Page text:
Senate Majority Leader Mitch McConnell, whose relationship with Trump has, according to The New York Times, disintegrated in recent weeks, issued a bland statement saying that he and the president were still working to advance “their shared goals.” He listed half a dozen of them, but a border wall didn’t make the cut.
With Republicans offering little cover to the president, Democrats dug in even deeper. House Minority Leader Nancy Pelosi characterized a border wall as “immoral” and accused Trump of threatening to “purposefully hurt American communities to force American taxpayers to fund an immoral, ineffective and expensive border wall.” Senate Minority Leader Charles Schumer has even more leverage, since Republicans would need the support of at least eight Democrats to overcome a filibuster of a spending bill that included money for the wall. “If the president pursues this path, against the wishes of both Republicans and Democrats, as well as the majority of the American people, he will be heading towards a government shutdown which nobody will like and which won’t accomplish anything,” Schumer said.
House Republicans last month passed an appropriations bill that included $1.6 billion toward construction of the border wall, but that measure is seen as a non-starter in the Senate, and not just among Democrats. Republicans like Senator Jeff Flake of Arizona, a recent Trump target, have said they’d only support the project if Mexico paid for it as the president repeatedly promised on the campaign trail.
Wall funding would be part of an omnibus appropriations bill, but Congress might not get around to writing one until the end of the year, just before lawmakers head home for the holidays. The House and Senate must pass a spending bill by September 30 to avoid a shutdown, but Ryan on Wednesday all but guaranteed that measure would be a stopgap bill known as a continuing resolution and as such, unlikely to include money for the border wall. “We’re going to need more time to complete our appropriations process, particularly in the Senate,” Ryan said. The speaker said he supported funding for “a physical barrier” along the border, but he expressed little urgency in approving the money quickly.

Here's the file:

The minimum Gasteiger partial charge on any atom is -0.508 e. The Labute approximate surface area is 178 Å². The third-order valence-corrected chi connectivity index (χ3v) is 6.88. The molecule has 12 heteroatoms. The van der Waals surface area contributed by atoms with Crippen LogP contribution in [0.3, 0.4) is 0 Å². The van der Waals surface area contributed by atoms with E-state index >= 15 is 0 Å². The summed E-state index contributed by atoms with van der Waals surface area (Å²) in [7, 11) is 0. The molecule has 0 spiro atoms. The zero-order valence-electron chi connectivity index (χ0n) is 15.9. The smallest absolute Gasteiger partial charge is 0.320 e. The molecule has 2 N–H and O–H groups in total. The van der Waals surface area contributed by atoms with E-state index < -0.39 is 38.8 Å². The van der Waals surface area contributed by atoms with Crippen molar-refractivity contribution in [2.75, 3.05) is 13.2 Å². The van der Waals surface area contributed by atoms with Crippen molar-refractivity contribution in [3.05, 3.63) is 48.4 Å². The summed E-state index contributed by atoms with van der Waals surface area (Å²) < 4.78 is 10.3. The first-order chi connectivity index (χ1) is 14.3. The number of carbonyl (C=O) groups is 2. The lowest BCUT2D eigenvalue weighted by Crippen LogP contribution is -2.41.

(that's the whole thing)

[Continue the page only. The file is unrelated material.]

Even fervent supporters of the project in the House were unwilling to predict the showdown Trump is looking for. “I don’t think anybody wants to shut down government, and I don’t think leadership has the appetite to shut down government,” Representative Andy Biggs of Arizona told me on Wednesday after attending the president’s speech in Phoenix. “I do believe that my constituency expects me to fight for funding for that border fence with the strongest leverage and tools that I have available,” he added.
Biggs is a freshman lawmaker who represents an Arizona district that does not include the border, but he grew up in the southern part of the state and said a wall was “essential in my world.” He’s also a member of the House Freedom Caucus, which has in recent days ramped up its push for the border wall in line with Trump’s request. Still, Biggs said he didn’t yet know what he would do if Ryan asked for his vote on a spending bill that did not include wall funding, if the consequence of failure was a government shutdown. “It’s hard for me to say that I would foreclose funding for certain military obligations and certain essential and necessary services,” he told me. “I’m taking a wait-and-see attitude on that.”